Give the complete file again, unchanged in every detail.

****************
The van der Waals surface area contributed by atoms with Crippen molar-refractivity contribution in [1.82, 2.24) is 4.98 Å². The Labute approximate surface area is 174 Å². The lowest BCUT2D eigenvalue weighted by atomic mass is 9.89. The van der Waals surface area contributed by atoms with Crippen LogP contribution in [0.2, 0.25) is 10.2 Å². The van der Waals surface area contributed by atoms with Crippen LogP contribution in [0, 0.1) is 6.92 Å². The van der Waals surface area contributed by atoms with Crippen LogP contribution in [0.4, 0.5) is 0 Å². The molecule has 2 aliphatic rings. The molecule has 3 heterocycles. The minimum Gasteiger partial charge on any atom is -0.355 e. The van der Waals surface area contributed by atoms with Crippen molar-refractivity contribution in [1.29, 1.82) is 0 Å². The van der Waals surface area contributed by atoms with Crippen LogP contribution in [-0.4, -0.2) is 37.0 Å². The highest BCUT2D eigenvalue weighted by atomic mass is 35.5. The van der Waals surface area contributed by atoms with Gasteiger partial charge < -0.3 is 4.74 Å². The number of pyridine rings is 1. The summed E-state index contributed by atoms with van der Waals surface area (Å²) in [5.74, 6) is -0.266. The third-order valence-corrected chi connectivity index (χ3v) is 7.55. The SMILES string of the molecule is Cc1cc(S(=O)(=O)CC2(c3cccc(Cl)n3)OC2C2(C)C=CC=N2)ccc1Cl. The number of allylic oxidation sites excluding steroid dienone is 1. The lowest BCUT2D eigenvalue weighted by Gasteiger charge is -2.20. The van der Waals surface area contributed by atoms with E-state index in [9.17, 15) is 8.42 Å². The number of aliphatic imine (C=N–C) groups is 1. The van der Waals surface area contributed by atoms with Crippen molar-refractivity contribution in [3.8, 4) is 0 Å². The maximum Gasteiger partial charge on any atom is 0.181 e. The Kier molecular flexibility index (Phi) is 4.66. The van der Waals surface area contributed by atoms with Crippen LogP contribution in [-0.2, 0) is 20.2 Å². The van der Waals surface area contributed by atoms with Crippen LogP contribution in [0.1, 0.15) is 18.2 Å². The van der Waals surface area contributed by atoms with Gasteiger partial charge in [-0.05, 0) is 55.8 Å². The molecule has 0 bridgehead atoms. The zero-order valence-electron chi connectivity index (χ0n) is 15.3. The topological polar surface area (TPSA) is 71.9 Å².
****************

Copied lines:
The van der Waals surface area contributed by atoms with Crippen molar-refractivity contribution in [1.82, 2.24) is 4.98 Å². The Labute approximate surface area is 174 Å². The lowest BCUT2D eigenvalue weighted by atomic mass is 9.89. The van der Waals surface area contributed by atoms with Crippen LogP contribution in [0.2, 0.25) is 10.2 Å². The van der Waals surface area contributed by atoms with Crippen LogP contribution in [0, 0.1) is 6.92 Å². The van der Waals surface area contributed by atoms with Crippen LogP contribution in [0.4, 0.5) is 0 Å². The molecule has 2 aliphatic rings. The molecule has 3 heterocycles. The minimum Gasteiger partial charge on any atom is -0.355 e. The van der Waals surface area contributed by atoms with Crippen molar-refractivity contribution in [1.29, 1.82) is 0 Å². The van der Waals surface area contributed by atoms with Crippen LogP contribution in [-0.4, -0.2) is 37.0 Å². The highest BCUT2D eigenvalue weighted by atomic mass is 35.5. The van der Waals surface area contributed by atoms with Gasteiger partial charge < -0.3 is 4.74 Å². The number of pyridine rings is 1. The summed E-state index contributed by atoms with van der Waals surface area (Å²) in [5.74, 6) is -0.266. The third-order valence-corrected chi connectivity index (χ3v) is 7.55. The SMILES string of the molecule is Cc1cc(S(=O)(=O)CC2(c3cccc(Cl)n3)OC2C2(C)C=CC=N2)ccc1Cl. The number of allylic oxidation sites excluding steroid dienone is 1. The lowest BCUT2D eigenvalue weighted by Gasteiger charge is -2.20. The van der Waals surface area contributed by atoms with E-state index in [9.17, 15) is 8.42 Å². The number of aliphatic imine (C=N–C) groups is 1. The van der Waals surface area contributed by atoms with Crippen molar-refractivity contribution in [3.8, 4) is 0 Å². The maximum Gasteiger partial charge on any atom is 0.181 e. The Kier molecular flexibility index (Phi) is 4.66. The van der Waals surface area contributed by atoms with Crippen LogP contribution in [-0.2, 0) is 20.2 Å². The van der Waals surface area contributed by atoms with Crippen LogP contribution in [0.1, 0.15) is 18.2 Å². The van der Waals surface area contributed by atoms with Gasteiger partial charge in [-0.05, 0) is 55.8 Å². The molecule has 0 bridgehead atoms. The zero-order valence-electron chi connectivity index (χ0n) is 15.3. The topological polar surface area (TPSA) is 71.9 Å².